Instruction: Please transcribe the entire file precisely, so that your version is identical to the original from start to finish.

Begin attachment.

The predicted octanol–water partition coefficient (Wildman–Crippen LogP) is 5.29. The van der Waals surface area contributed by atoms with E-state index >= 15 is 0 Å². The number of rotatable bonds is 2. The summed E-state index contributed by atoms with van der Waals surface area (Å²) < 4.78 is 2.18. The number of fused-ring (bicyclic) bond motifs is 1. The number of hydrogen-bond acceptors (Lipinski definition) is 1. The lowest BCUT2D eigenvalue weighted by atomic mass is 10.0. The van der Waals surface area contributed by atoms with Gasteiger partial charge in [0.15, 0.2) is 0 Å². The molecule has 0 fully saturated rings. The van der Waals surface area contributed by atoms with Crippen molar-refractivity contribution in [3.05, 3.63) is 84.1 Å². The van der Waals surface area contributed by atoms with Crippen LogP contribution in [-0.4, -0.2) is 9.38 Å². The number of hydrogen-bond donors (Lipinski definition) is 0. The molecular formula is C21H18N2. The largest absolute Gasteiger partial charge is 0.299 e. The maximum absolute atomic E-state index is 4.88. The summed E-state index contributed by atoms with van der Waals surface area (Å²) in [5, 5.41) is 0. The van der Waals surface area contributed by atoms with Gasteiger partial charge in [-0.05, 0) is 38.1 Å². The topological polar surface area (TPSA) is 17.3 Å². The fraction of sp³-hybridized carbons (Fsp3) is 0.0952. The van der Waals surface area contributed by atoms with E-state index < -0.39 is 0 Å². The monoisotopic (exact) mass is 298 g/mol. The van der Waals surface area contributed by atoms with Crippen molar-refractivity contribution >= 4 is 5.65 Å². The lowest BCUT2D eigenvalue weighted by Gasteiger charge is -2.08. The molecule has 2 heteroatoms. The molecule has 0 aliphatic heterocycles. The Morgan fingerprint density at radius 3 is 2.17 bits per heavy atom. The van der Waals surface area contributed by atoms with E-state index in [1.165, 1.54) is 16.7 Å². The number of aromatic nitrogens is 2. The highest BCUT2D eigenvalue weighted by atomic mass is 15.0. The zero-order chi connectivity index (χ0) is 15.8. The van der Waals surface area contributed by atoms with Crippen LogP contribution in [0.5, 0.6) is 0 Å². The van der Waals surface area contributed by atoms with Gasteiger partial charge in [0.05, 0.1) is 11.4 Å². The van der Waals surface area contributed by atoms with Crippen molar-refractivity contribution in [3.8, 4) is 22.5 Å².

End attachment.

The predicted octanol–water partition coefficient (Wildman–Crippen LogP) is 5.29. The van der Waals surface area contributed by atoms with E-state index >= 15 is 0 Å². The number of rotatable bonds is 2. The summed E-state index contributed by atoms with van der Waals surface area (Å²) < 4.78 is 2.18. The number of fused-ring (bicyclic) bond motifs is 1. The number of hydrogen-bond acceptors (Lipinski definition) is 1. The lowest BCUT2D eigenvalue weighted by atomic mass is 10.0. The van der Waals surface area contributed by atoms with Gasteiger partial charge in [0.15, 0.2) is 0 Å². The molecule has 0 fully saturated rings. The van der Waals surface area contributed by atoms with Crippen molar-refractivity contribution in [3.05, 3.63) is 84.1 Å². The van der Waals surface area contributed by atoms with Crippen LogP contribution in [-0.4, -0.2) is 9.38 Å². The number of hydrogen-bond donors (Lipinski definition) is 0. The molecular formula is C21H18N2. The largest absolute Gasteiger partial charge is 0.299 e. The maximum absolute atomic E-state index is 4.88. The summed E-state index contributed by atoms with van der Waals surface area (Å²) in [5, 5.41) is 0. The van der Waals surface area contributed by atoms with Gasteiger partial charge in [-0.05, 0) is 38.1 Å². The topological polar surface area (TPSA) is 17.3 Å². The fraction of sp³-hybridized carbons (Fsp3) is 0.0952. The van der Waals surface area contributed by atoms with E-state index < -0.39 is 0 Å². The monoisotopic (exact) mass is 298 g/mol. The van der Waals surface area contributed by atoms with Crippen molar-refractivity contribution >= 4 is 5.65 Å². The lowest BCUT2D eigenvalue weighted by Gasteiger charge is -2.08. The molecule has 2 heteroatoms. The molecule has 0 aliphatic heterocycles. The Morgan fingerprint density at radius 3 is 2.17 bits per heavy atom. The van der Waals surface area contributed by atoms with E-state index in [1.165, 1.54) is 16.7 Å². The number of aromatic nitrogens is 2. The highest BCUT2D eigenvalue weighted by atomic mass is 15.0. The zero-order chi connectivity index (χ0) is 15.8. The van der Waals surface area contributed by atoms with Crippen LogP contribution in [0.5, 0.6) is 0 Å². The van der Waals surface area contributed by atoms with Gasteiger partial charge in [0.05, 0.1) is 11.4 Å². The van der Waals surface area contributed by atoms with Crippen molar-refractivity contribution in [3.8, 4) is 22.5 Å².